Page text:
(3) 
The ideal rotation trajectory will be modeled as a great circle, which is represented as the intersection of a plane and a sphere in 3D space. Here, the plane can be modeled as
(4) 
and the sphere, or the intersecting circle can be modeled as
(5) 
Let us denote the 3D vertex of the corner at the th row and th column of the th captured checkerboard frame as . Then, we can setup the objective function where our goal is to find parameters that minimize the following error for the plane model:
(6) 
From Equation 3 and Equation 6, one can calculate parameters that minimize the following error for the circle model:
(7) 
The global least squares method is adopted to minimize errors of two objective functions with regard to entire coordinate variations of 70 checkerboard corners in all frames. This yields optimized parameters for the rotation axis calibration [CDCZ14].
3.2 PanTilt Transformation Model
If we denote a 3D point taken in some local camera frame after rotating tilt and pan angles , and the point before rotations , the relationship can be written with the rotation model as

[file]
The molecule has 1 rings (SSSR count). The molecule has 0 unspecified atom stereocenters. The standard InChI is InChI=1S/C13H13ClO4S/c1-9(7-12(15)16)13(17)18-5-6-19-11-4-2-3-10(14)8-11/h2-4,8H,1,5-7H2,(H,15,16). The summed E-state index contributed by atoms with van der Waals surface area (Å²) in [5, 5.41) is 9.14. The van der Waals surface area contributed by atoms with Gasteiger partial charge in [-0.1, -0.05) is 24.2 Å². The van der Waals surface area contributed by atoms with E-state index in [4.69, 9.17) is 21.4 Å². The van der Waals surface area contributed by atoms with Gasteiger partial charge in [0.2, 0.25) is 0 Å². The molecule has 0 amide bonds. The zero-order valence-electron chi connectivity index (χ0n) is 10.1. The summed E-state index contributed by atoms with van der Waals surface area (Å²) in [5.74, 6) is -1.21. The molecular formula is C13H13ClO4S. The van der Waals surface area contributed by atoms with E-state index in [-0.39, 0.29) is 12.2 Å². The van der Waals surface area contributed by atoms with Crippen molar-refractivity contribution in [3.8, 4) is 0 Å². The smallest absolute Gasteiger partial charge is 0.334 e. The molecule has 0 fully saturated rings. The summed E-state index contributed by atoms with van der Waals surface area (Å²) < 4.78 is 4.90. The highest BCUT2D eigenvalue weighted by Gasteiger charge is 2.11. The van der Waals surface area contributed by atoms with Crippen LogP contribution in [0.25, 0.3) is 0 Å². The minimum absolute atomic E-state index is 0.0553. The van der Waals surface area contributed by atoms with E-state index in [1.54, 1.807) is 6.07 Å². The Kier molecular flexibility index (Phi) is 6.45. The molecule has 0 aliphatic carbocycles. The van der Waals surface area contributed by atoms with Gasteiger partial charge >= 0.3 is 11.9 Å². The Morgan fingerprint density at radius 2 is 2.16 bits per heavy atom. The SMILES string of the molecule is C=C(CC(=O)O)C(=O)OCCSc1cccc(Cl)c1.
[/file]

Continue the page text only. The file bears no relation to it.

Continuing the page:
(8) 
Here, is a 44 matrix that rotates around the direction vector of the tilt axis and is a 44 matrix that translates by the coordinates of the pivot point of the tilt axis. Transformations regarding pan are analogous. Note that in the model tilt rotation comes before pan rotation. This is due to the kinematic configuration of the pantilt system we used. As shown in Figure 2, the tilting servo is installed on the panning arm. Thus to ensure unique rotation in world space, we tilt first, then pan.
3.3 Servo Control with Inverse Kinematics
Our scenario is that the users want to orient the camera so that the target object is located at the image center after the rotation. Specifically, the optical axis of the camera should pass through the target point. Then the task is rotating some point on the optical axis to a target point in world space. This task can be thought of as rotating the linearactuated endeffector (some point on the optical axis) of a robot arm (pantilting platform) to the target point , with unknown pan and tilt angles. Using inverse kinematics notation on Equation 8, the problem becomes to find the parameter vector of 2 rotations and 1 translation that minimizes the error . We adopt the Jacobian transpose method [Bus04] for Algorithm 1.